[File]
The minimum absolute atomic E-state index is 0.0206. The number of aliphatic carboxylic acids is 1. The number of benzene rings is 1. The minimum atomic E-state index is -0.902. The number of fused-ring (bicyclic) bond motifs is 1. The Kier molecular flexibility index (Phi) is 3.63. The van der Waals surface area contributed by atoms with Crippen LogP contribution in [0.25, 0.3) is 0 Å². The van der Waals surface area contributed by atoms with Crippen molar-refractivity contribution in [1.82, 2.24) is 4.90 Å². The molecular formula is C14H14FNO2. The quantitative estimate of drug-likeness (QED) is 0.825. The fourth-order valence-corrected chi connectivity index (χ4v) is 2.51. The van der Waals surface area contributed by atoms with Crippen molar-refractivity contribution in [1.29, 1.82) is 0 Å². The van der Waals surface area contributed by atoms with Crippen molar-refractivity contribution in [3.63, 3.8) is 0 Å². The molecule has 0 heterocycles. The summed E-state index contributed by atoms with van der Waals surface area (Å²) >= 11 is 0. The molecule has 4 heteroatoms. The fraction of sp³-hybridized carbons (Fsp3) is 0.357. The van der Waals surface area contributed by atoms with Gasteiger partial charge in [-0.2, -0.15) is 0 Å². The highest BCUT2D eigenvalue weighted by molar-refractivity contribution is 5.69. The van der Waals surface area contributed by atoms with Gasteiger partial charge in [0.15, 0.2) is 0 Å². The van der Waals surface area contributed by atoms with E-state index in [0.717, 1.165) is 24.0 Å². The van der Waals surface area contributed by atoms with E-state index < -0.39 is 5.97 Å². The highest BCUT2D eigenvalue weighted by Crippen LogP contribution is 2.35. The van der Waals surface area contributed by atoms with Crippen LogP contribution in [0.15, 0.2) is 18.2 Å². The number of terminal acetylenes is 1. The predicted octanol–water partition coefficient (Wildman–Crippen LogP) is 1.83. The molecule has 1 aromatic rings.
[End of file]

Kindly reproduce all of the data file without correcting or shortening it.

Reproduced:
The minimum absolute atomic E-state index is 0.0206. The number of aliphatic carboxylic acids is 1. The number of benzene rings is 1. The minimum atomic E-state index is -0.902. The number of fused-ring (bicyclic) bond motifs is 1. The Kier molecular flexibility index (Phi) is 3.63. The van der Waals surface area contributed by atoms with Crippen LogP contribution in [0.25, 0.3) is 0 Å². The van der Waals surface area contributed by atoms with Crippen molar-refractivity contribution in [1.82, 2.24) is 4.90 Å². The molecular formula is C14H14FNO2. The quantitative estimate of drug-likeness (QED) is 0.825. The fourth-order valence-corrected chi connectivity index (χ4v) is 2.51. The van der Waals surface area contributed by atoms with Crippen molar-refractivity contribution in [1.29, 1.82) is 0 Å². The van der Waals surface area contributed by atoms with Crippen molar-refractivity contribution in [3.63, 3.8) is 0 Å². The molecule has 0 heterocycles. The summed E-state index contributed by atoms with van der Waals surface area (Å²) >= 11 is 0. The molecule has 4 heteroatoms. The fraction of sp³-hybridized carbons (Fsp3) is 0.357. The van der Waals surface area contributed by atoms with Gasteiger partial charge in [-0.2, -0.15) is 0 Å². The highest BCUT2D eigenvalue weighted by molar-refractivity contribution is 5.69. The van der Waals surface area contributed by atoms with Gasteiger partial charge in [0.15, 0.2) is 0 Å². The van der Waals surface area contributed by atoms with E-state index in [0.717, 1.165) is 24.0 Å². The van der Waals surface area contributed by atoms with E-state index < -0.39 is 5.97 Å². The highest BCUT2D eigenvalue weighted by Crippen LogP contribution is 2.35. The van der Waals surface area contributed by atoms with Crippen LogP contribution in [0.15, 0.2) is 18.2 Å². The number of terminal acetylenes is 1. The predicted octanol–water partition coefficient (Wildman–Crippen LogP) is 1.83. The molecule has 1 aromatic rings.